The hydraulic circuitry shown in FIG. 5 powers the bucket (70) shown in FIG. 4A and 4B. The excavator bucket cylinder hoses are removed from the excavator cylinder. Stem assembly (72) is installed in place to the ports in the excavator cylinders. The excavator bucket cylinder hoses are reconnected to valve manifolds (76). The valve (74) is closed blocking the flow of oil to the excavator cylinder. The oil is then diverted through oil ports (78), through hose assembly (80), which is held in place to the stick assembly of excavator (94) by magnetic clamp (84), to manifold tee (82) where the oil flow is divided to the ports of the two hydraulic cylinders (56). When the control valve on the host machine is moved oil flows through the existing lines to valve manifold (76) through hose assembly (80) to oil ports in hydraulic cylinder (56) moving the cylinder rods in one direction to open or close the bucket (70) shown in FIG. 4A and 4B, as desired.
As shown in FIG. 6, the standard bucket is removed from the excavator (96), an excavator pin (20) is inserted through bores in vertical lugs (92) on rotational housing (32) and a hole in the excavator stick assembly (94) allowing the self-cleaning hydraulic clam bucket (70) to hang freely on the excavator stick assembly (94). The valve manifolds (76) are connected to the bucket cylinder of the excavator (96). Valve (74) is closed directing the oil through the hydraulic hoses (80) to the hydraulic cylinder (56). A standard control lever on the operator control panel is moved one way to open bucket (70). Reversing the lever closes the bucket (70).
The open bucket (70) is lowered to the ground and closed by the hydraulic force applied to the hydraulic cylinders (56) rod ends, causing the bucket (70) to close. Wiper plates (86) are forced to the top of the bucket (70) by the flow of material upon closing. The assembly is lifted out of the excavation and swung over the dump area. The operator reverses the control lever which in turn directs the flow of oil to the opposite ends of hydraulic cylinders (56) moving the cylinder rods inward and pulling the bucket open. Wiper plates (86) strike stops (90) forcing the wiper plates (86) downward ejecting the dirt. The bucket (70) is then swung back over the excavation and the process is repeated until the desired area is excavated.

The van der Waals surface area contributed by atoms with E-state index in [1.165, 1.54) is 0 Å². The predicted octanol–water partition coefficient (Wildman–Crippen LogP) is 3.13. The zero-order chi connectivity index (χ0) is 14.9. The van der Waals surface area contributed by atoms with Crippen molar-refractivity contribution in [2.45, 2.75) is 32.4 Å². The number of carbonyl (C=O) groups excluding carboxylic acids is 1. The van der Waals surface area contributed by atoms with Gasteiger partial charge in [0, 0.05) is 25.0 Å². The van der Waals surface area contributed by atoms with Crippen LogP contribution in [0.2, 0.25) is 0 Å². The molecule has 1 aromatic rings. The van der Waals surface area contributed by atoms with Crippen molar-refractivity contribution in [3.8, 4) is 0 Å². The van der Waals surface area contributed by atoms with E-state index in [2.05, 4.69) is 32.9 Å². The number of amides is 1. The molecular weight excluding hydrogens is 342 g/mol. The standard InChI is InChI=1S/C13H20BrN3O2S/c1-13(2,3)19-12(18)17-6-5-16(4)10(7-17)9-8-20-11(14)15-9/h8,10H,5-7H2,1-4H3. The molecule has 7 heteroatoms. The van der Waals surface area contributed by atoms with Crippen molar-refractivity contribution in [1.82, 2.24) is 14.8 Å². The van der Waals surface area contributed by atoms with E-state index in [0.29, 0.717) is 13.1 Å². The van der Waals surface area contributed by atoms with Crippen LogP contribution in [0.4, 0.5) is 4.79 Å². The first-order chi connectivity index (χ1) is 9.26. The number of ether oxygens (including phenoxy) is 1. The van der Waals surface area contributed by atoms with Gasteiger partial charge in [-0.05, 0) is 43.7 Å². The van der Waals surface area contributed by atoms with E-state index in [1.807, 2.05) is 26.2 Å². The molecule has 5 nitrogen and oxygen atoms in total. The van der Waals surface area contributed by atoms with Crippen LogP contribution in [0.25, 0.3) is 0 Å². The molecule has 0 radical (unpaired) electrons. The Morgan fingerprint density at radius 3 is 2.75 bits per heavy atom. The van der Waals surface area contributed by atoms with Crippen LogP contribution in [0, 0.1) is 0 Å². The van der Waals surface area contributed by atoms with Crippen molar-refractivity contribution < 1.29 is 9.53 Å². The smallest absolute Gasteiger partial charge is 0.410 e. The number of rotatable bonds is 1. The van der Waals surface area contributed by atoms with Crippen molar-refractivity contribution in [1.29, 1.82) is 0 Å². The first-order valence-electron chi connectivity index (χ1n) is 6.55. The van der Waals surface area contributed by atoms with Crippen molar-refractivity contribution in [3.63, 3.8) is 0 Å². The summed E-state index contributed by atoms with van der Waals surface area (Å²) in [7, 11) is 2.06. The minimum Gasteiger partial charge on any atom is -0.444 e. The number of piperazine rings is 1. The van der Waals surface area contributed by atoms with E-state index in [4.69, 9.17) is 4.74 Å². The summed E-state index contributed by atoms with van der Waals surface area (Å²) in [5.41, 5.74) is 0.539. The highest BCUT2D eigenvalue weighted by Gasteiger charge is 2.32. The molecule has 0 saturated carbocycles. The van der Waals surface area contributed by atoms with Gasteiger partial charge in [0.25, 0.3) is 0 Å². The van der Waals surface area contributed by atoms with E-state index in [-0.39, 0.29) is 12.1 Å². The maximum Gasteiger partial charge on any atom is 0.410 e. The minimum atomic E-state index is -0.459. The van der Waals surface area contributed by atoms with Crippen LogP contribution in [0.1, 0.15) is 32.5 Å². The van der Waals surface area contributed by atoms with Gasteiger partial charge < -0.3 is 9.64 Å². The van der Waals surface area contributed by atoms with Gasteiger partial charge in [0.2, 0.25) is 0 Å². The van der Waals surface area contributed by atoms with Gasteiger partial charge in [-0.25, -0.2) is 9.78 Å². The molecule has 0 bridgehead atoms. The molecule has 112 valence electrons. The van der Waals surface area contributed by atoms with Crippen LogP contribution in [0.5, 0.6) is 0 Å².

Conclusion, Ramification, and Scope
Accordingly, the reader will see that this self-cleaning hydraulic clam bucket can be used to excavate confined areas.
It allows for an extended depth, reaching areas previously inaccessible.
It eliminates hand shoveling by humans, because the bucket is rotational allowing for exact placement in the excavation eliminating the need for workers in deep and dangerous excavations.
It requires no added expense of additional hydraulic pump controls and lines to operate.
It requires no additional training of the operator because it works off the standard controls of the machine in the same manner as the standard bucket, thus, eliminating the possibility of an accident because of an unfamiliar operation.
The bucket is self-cleaning allowing mud or other sticky material to be removed from inside the bucket, thus no buildup of material inside the bucket, eliminating an age old problem in the industry.
Although the description above contains many specifics, these should not be construed as limiting the scope of the invention but merely providing illustrations of the presently preferred embodiments of this self-cleaning hydraulic clam bucket. For example, the bucket assembly can be used to off load barges, pick up and place rip rap on banks of levees and rivers.
Thus, the scope of the self-cleaning hydraulic clam bucket should be determined by the applied claims and their legal equivalents rather than by the examples given.